Ainsdale Dunes Reserve
• Main threats were from public, invasion by
other species and competition from
surrounding land use.
• Two aspects of management; Visitor and
Ainsdale Dunes Reserve – Ecosystem
– Overuse by public, invasive species (species that
don’t usually grow here), competition from other
• Two ways of managing the area; Ecosystem
Management and Visitor Management
• This involves a zoned system of closed
(sanctuary) areas, permit sections and open
sites to the public (encouraging people to stay
on the beach)
• Facilities provided to help and educate
visitors. These include notice boards, car
parks, boardwalks, fencing off and a warden
• Bulldozers were used to remove plants and
tree stumps that were not needed. Expensive
but a last resort.
• Scraping involves excavating the dune slacks
(far end of dunes inland) and withdrawing
water in drought conditions. This has
encouraged the growth of natterjack toads
and encouraged the growth of rare patalwort.
Ecosystem Management cont.
• Grazing is important to control overgrowing.
Rabbits have done this naturally but selected
access for Herdwick sheep and some beef
cattle is providing very successful.
• Sand management to create open areas is
important to the succession and for species
such as lizards.
Management Strategies for the future
• Three needs;
1. Ensure strategies are sustainable
2. Take a holistic view and abandon old piecemeal,
one issue at a time approach.
3. Encourage cooperation between stakeholders.
• These have led to both Shoreline
Management Plans and Integrated Coastal
1. Shoreline Management Plans (SMP)
• This strategy uses a combination of systems to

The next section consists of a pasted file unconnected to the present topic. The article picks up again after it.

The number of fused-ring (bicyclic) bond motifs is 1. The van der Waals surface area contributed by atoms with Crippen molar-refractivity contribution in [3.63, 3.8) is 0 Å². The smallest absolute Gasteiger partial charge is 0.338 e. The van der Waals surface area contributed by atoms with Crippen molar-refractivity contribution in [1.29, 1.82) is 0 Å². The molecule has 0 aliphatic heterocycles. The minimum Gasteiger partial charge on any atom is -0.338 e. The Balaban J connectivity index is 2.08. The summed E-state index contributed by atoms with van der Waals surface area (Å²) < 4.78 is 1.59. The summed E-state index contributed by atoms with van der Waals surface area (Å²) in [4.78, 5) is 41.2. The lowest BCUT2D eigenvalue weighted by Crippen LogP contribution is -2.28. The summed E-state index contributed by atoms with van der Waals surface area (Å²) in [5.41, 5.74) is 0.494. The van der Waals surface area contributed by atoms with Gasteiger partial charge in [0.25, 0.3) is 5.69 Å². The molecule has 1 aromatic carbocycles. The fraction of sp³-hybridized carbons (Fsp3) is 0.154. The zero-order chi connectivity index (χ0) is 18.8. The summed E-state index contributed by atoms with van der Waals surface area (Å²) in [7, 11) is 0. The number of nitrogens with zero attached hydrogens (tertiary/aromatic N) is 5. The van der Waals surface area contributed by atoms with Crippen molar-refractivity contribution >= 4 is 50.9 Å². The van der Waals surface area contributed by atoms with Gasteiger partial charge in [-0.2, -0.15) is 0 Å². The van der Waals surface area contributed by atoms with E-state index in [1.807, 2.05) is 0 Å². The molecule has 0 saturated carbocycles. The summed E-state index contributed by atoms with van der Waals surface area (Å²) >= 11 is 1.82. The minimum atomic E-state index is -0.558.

provide the best long term solution to coastal
• Hard engineering could protect an economically
important area and softer options could be used
for beaches or values ecosystems (e.g. )
• Overall package would be more sustainable,
economically, environmentally and socially.
• Most of UK have a SMP in place.
• E.g. Beachy Head to South Foreland SMP
2. Integrated Coastal Zone
• Aims to establish sustainable levels of
economic and social activity in Britain's coastal
areas, while at the same time protecting the
• In other words they deal with broader
economic and social issues in regions where
the coast plays a significant role.
3. Coastal Realignment
• Communities along the East coast of England (e.g.
……………….) have recently adopted this strategy to
manage their coastline.
• Old sea defences have been broken through to allow
the (low value) land to flood.
• The deliberate creation of new salt marsh land has
meant that a greater ‘buffer’ has been created.
• This relives the pressure that rising waters would have
in storm surges. It slows down the movement of the
water inland and allows for greater energy dispersal.